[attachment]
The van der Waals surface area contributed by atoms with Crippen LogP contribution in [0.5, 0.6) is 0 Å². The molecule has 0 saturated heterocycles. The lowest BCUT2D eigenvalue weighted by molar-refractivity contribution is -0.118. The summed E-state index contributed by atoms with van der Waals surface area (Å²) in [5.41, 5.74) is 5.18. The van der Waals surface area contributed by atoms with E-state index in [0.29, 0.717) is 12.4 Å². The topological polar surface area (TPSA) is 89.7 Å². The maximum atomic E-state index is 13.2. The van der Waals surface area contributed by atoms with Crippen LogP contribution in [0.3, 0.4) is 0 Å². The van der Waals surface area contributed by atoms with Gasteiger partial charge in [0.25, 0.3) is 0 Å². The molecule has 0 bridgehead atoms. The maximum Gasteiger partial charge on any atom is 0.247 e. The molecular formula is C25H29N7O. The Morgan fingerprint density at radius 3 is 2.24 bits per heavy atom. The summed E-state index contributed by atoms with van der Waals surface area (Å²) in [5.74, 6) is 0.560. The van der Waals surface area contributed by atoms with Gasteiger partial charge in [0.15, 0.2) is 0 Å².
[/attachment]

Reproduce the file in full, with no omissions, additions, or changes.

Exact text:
The van der Waals surface area contributed by atoms with Crippen LogP contribution in [0.5, 0.6) is 0 Å². The molecule has 0 saturated heterocycles. The lowest BCUT2D eigenvalue weighted by molar-refractivity contribution is -0.118. The summed E-state index contributed by atoms with van der Waals surface area (Å²) in [5.41, 5.74) is 5.18. The van der Waals surface area contributed by atoms with E-state index in [0.29, 0.717) is 12.4 Å². The topological polar surface area (TPSA) is 89.7 Å². The maximum atomic E-state index is 13.2. The van der Waals surface area contributed by atoms with Crippen LogP contribution in [0.3, 0.4) is 0 Å². The van der Waals surface area contributed by atoms with Gasteiger partial charge in [0.25, 0.3) is 0 Å². The molecule has 0 bridgehead atoms. The maximum Gasteiger partial charge on any atom is 0.247 e. The molecular formula is C25H29N7O. The Morgan fingerprint density at radius 3 is 2.24 bits per heavy atom. The summed E-state index contributed by atoms with van der Waals surface area (Å²) in [5.74, 6) is 0.560. The van der Waals surface area contributed by atoms with Gasteiger partial charge in [0.15, 0.2) is 0 Å².